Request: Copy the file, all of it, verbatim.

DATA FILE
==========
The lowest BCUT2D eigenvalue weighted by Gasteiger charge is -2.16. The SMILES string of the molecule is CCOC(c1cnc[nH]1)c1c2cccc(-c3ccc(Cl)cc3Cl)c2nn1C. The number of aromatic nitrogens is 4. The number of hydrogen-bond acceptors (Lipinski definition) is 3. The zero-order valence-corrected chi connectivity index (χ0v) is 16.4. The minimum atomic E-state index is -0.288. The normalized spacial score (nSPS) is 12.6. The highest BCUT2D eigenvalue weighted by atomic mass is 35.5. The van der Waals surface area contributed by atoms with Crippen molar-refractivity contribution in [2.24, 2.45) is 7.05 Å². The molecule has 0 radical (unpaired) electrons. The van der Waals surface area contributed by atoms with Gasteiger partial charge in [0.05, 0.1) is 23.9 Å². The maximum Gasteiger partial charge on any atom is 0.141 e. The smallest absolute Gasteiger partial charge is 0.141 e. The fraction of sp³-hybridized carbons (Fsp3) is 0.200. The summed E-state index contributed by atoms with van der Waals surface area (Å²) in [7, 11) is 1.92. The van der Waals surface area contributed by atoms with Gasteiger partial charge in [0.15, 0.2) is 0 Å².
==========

The lowest BCUT2D eigenvalue weighted by Gasteiger charge is -2.16. The SMILES string of the molecule is CCOC(c1cnc[nH]1)c1c2cccc(-c3ccc(Cl)cc3Cl)c2nn1C. The number of aromatic nitrogens is 4. The number of hydrogen-bond acceptors (Lipinski definition) is 3. The zero-order valence-corrected chi connectivity index (χ0v) is 16.4. The minimum atomic E-state index is -0.288. The normalized spacial score (nSPS) is 12.6. The highest BCUT2D eigenvalue weighted by atomic mass is 35.5. The van der Waals surface area contributed by atoms with Crippen molar-refractivity contribution in [2.24, 2.45) is 7.05 Å². The molecule has 0 radical (unpaired) electrons. The van der Waals surface area contributed by atoms with Gasteiger partial charge in [0.05, 0.1) is 23.9 Å². The maximum Gasteiger partial charge on any atom is 0.141 e. The smallest absolute Gasteiger partial charge is 0.141 e. The fraction of sp³-hybridized carbons (Fsp3) is 0.200. The summed E-state index contributed by atoms with van der Waals surface area (Å²) in [7, 11) is 1.92. The van der Waals surface area contributed by atoms with Gasteiger partial charge in [0.15, 0.2) is 0 Å².